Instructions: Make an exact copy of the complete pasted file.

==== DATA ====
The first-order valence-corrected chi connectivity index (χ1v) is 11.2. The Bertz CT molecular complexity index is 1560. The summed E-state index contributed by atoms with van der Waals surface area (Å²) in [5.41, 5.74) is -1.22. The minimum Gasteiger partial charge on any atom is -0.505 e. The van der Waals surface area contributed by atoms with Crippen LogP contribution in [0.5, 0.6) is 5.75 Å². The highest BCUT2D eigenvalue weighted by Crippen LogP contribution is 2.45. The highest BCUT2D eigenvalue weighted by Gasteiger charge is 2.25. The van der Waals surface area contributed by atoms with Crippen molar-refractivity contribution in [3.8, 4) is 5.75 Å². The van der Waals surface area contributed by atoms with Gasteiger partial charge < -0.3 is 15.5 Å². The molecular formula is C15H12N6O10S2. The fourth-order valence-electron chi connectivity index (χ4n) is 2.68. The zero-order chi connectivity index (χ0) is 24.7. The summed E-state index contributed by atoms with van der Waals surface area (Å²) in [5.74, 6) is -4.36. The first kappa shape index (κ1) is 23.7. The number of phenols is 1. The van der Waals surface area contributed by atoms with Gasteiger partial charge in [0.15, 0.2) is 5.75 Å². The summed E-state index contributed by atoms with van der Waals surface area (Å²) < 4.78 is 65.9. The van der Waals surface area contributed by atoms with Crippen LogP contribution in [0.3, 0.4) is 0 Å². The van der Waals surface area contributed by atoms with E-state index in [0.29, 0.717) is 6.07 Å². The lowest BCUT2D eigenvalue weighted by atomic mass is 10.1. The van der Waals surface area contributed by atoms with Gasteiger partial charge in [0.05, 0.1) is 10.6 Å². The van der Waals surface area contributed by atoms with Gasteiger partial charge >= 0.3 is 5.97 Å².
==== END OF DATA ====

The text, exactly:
The first-order valence-corrected chi connectivity index (χ1v) is 11.2. The Bertz CT molecular complexity index is 1560. The summed E-state index contributed by atoms with van der Waals surface area (Å²) in [5.41, 5.74) is -1.22. The minimum Gasteiger partial charge on any atom is -0.505 e. The van der Waals surface area contributed by atoms with Crippen LogP contribution in [0.5, 0.6) is 5.75 Å². The highest BCUT2D eigenvalue weighted by Crippen LogP contribution is 2.45. The highest BCUT2D eigenvalue weighted by Gasteiger charge is 2.25. The van der Waals surface area contributed by atoms with Crippen molar-refractivity contribution in [3.8, 4) is 5.75 Å². The van der Waals surface area contributed by atoms with Gasteiger partial charge < -0.3 is 15.5 Å². The molecular formula is C15H12N6O10S2. The fourth-order valence-electron chi connectivity index (χ4n) is 2.68. The zero-order chi connectivity index (χ0) is 24.7. The summed E-state index contributed by atoms with van der Waals surface area (Å²) in [5.74, 6) is -4.36. The first kappa shape index (κ1) is 23.7. The number of phenols is 1. The van der Waals surface area contributed by atoms with Gasteiger partial charge in [0.15, 0.2) is 5.75 Å². The summed E-state index contributed by atoms with van der Waals surface area (Å²) < 4.78 is 65.9. The van der Waals surface area contributed by atoms with Crippen LogP contribution in [0.3, 0.4) is 0 Å². The van der Waals surface area contributed by atoms with E-state index in [0.29, 0.717) is 6.07 Å². The lowest BCUT2D eigenvalue weighted by atomic mass is 10.1. The van der Waals surface area contributed by atoms with Gasteiger partial charge in [0.05, 0.1) is 10.6 Å². The van der Waals surface area contributed by atoms with Gasteiger partial charge >= 0.3 is 5.97 Å².